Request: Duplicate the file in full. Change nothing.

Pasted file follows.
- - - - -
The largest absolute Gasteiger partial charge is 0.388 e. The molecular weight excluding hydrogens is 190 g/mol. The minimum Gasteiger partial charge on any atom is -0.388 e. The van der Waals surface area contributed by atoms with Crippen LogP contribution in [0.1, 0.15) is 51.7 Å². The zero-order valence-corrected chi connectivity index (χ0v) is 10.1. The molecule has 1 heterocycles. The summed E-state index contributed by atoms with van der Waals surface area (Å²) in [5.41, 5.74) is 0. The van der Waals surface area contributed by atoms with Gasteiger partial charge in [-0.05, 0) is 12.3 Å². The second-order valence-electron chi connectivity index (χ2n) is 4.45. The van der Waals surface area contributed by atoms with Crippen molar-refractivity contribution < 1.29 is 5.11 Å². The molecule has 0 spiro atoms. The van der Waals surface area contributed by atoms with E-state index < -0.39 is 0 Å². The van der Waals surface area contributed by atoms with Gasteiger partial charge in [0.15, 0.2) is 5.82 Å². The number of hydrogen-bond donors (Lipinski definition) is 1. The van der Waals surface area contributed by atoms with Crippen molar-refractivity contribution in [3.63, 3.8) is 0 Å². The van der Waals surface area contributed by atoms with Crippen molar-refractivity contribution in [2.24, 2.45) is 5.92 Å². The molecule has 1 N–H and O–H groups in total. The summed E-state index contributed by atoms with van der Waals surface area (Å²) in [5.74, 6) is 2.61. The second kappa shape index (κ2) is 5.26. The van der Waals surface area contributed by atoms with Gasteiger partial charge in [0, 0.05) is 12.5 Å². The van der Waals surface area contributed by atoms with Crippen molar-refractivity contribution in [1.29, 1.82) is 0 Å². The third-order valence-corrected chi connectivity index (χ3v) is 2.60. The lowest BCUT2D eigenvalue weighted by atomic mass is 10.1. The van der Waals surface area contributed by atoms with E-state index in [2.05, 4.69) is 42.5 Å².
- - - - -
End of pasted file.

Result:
The largest absolute Gasteiger partial charge is 0.388 e. The molecular weight excluding hydrogens is 190 g/mol. The minimum Gasteiger partial charge on any atom is -0.388 e. The van der Waals surface area contributed by atoms with Crippen LogP contribution in [0.1, 0.15) is 51.7 Å². The zero-order valence-corrected chi connectivity index (χ0v) is 10.1. The molecule has 1 heterocycles. The summed E-state index contributed by atoms with van der Waals surface area (Å²) in [5.41, 5.74) is 0. The van der Waals surface area contributed by atoms with Gasteiger partial charge in [-0.05, 0) is 12.3 Å². The second-order valence-electron chi connectivity index (χ2n) is 4.45. The van der Waals surface area contributed by atoms with Crippen molar-refractivity contribution < 1.29 is 5.11 Å². The molecule has 0 spiro atoms. The van der Waals surface area contributed by atoms with E-state index < -0.39 is 0 Å². The van der Waals surface area contributed by atoms with Gasteiger partial charge in [0.15, 0.2) is 5.82 Å². The number of hydrogen-bond donors (Lipinski definition) is 1. The van der Waals surface area contributed by atoms with Crippen molar-refractivity contribution in [3.63, 3.8) is 0 Å². The van der Waals surface area contributed by atoms with Crippen molar-refractivity contribution in [2.24, 2.45) is 5.92 Å². The molecule has 1 N–H and O–H groups in total. The summed E-state index contributed by atoms with van der Waals surface area (Å²) in [5.74, 6) is 2.61. The second kappa shape index (κ2) is 5.26. The van der Waals surface area contributed by atoms with Gasteiger partial charge in [0, 0.05) is 12.5 Å². The van der Waals surface area contributed by atoms with Crippen molar-refractivity contribution in [1.29, 1.82) is 0 Å². The third-order valence-corrected chi connectivity index (χ3v) is 2.60. The lowest BCUT2D eigenvalue weighted by atomic mass is 10.1. The van der Waals surface area contributed by atoms with E-state index in [2.05, 4.69) is 42.5 Å².